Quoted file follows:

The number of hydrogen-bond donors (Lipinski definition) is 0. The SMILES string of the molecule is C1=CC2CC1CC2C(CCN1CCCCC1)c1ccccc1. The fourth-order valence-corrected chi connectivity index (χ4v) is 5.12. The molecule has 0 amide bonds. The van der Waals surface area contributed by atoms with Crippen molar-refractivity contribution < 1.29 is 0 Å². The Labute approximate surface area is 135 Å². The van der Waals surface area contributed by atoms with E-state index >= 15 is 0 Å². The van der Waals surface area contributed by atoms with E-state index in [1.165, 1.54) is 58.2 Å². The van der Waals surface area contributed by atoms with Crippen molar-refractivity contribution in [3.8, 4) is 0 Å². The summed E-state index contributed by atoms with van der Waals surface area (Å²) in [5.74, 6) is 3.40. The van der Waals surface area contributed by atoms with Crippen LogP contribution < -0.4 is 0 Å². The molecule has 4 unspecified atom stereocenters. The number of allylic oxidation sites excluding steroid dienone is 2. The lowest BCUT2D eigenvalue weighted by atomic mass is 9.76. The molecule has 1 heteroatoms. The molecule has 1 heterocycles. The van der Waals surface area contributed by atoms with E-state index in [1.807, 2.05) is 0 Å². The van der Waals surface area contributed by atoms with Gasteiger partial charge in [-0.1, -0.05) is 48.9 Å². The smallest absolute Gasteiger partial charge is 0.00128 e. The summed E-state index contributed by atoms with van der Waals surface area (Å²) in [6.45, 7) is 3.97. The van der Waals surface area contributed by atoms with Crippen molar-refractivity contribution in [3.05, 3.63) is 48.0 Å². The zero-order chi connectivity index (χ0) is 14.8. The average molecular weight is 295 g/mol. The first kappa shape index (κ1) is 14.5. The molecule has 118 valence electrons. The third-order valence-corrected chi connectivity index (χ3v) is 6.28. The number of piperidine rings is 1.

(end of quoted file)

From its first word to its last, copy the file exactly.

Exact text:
The number of hydrogen-bond donors (Lipinski definition) is 0. The SMILES string of the molecule is C1=CC2CC1CC2C(CCN1CCCCC1)c1ccccc1. The fourth-order valence-corrected chi connectivity index (χ4v) is 5.12. The molecule has 0 amide bonds. The van der Waals surface area contributed by atoms with Crippen molar-refractivity contribution < 1.29 is 0 Å². The Labute approximate surface area is 135 Å². The van der Waals surface area contributed by atoms with E-state index >= 15 is 0 Å². The van der Waals surface area contributed by atoms with E-state index in [1.165, 1.54) is 58.2 Å². The van der Waals surface area contributed by atoms with Crippen molar-refractivity contribution in [3.8, 4) is 0 Å². The summed E-state index contributed by atoms with van der Waals surface area (Å²) in [5.74, 6) is 3.40. The van der Waals surface area contributed by atoms with Crippen LogP contribution < -0.4 is 0 Å². The molecule has 4 unspecified atom stereocenters. The number of allylic oxidation sites excluding steroid dienone is 2. The lowest BCUT2D eigenvalue weighted by atomic mass is 9.76. The molecule has 1 heteroatoms. The molecule has 1 heterocycles. The van der Waals surface area contributed by atoms with E-state index in [1.807, 2.05) is 0 Å². The van der Waals surface area contributed by atoms with Gasteiger partial charge in [-0.1, -0.05) is 48.9 Å². The smallest absolute Gasteiger partial charge is 0.00128 e. The summed E-state index contributed by atoms with van der Waals surface area (Å²) in [6.45, 7) is 3.97. The van der Waals surface area contributed by atoms with Crippen molar-refractivity contribution in [3.05, 3.63) is 48.0 Å². The zero-order chi connectivity index (χ0) is 14.8. The average molecular weight is 295 g/mol. The first kappa shape index (κ1) is 14.5. The molecule has 118 valence electrons. The third-order valence-corrected chi connectivity index (χ3v) is 6.28. The number of piperidine rings is 1.